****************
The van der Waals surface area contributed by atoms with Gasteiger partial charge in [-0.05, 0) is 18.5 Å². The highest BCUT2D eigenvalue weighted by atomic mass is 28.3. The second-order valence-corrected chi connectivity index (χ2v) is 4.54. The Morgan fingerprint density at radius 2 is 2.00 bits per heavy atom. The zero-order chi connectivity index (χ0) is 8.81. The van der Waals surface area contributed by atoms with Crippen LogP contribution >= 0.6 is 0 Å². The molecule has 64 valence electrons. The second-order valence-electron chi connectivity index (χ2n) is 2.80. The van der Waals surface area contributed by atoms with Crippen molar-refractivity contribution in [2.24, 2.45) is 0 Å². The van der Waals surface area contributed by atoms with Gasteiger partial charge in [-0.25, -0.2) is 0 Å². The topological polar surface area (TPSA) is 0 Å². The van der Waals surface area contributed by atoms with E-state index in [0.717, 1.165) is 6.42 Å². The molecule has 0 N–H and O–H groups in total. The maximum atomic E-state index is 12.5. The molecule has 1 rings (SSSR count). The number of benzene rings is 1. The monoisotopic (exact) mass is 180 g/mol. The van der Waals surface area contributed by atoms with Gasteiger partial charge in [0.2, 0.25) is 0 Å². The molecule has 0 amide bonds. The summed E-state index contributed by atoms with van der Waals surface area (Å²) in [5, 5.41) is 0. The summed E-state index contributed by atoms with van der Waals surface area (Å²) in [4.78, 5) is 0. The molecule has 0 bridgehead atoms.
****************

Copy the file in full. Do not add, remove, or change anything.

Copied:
The van der Waals surface area contributed by atoms with Gasteiger partial charge in [-0.05, 0) is 18.5 Å². The highest BCUT2D eigenvalue weighted by atomic mass is 28.3. The second-order valence-corrected chi connectivity index (χ2v) is 4.54. The Morgan fingerprint density at radius 2 is 2.00 bits per heavy atom. The zero-order chi connectivity index (χ0) is 8.81. The van der Waals surface area contributed by atoms with Crippen LogP contribution >= 0.6 is 0 Å². The molecule has 64 valence electrons. The second-order valence-electron chi connectivity index (χ2n) is 2.80. The van der Waals surface area contributed by atoms with Crippen molar-refractivity contribution in [2.24, 2.45) is 0 Å². The van der Waals surface area contributed by atoms with Gasteiger partial charge in [-0.25, -0.2) is 0 Å². The topological polar surface area (TPSA) is 0 Å². The van der Waals surface area contributed by atoms with E-state index in [0.717, 1.165) is 6.42 Å². The molecule has 0 N–H and O–H groups in total. The maximum atomic E-state index is 12.5. The molecule has 1 rings (SSSR count). The number of benzene rings is 1. The monoisotopic (exact) mass is 180 g/mol. The van der Waals surface area contributed by atoms with Gasteiger partial charge in [0.2, 0.25) is 0 Å². The molecule has 0 amide bonds. The summed E-state index contributed by atoms with van der Waals surface area (Å²) in [5, 5.41) is 0. The summed E-state index contributed by atoms with van der Waals surface area (Å²) in [4.78, 5) is 0. The molecule has 0 bridgehead atoms.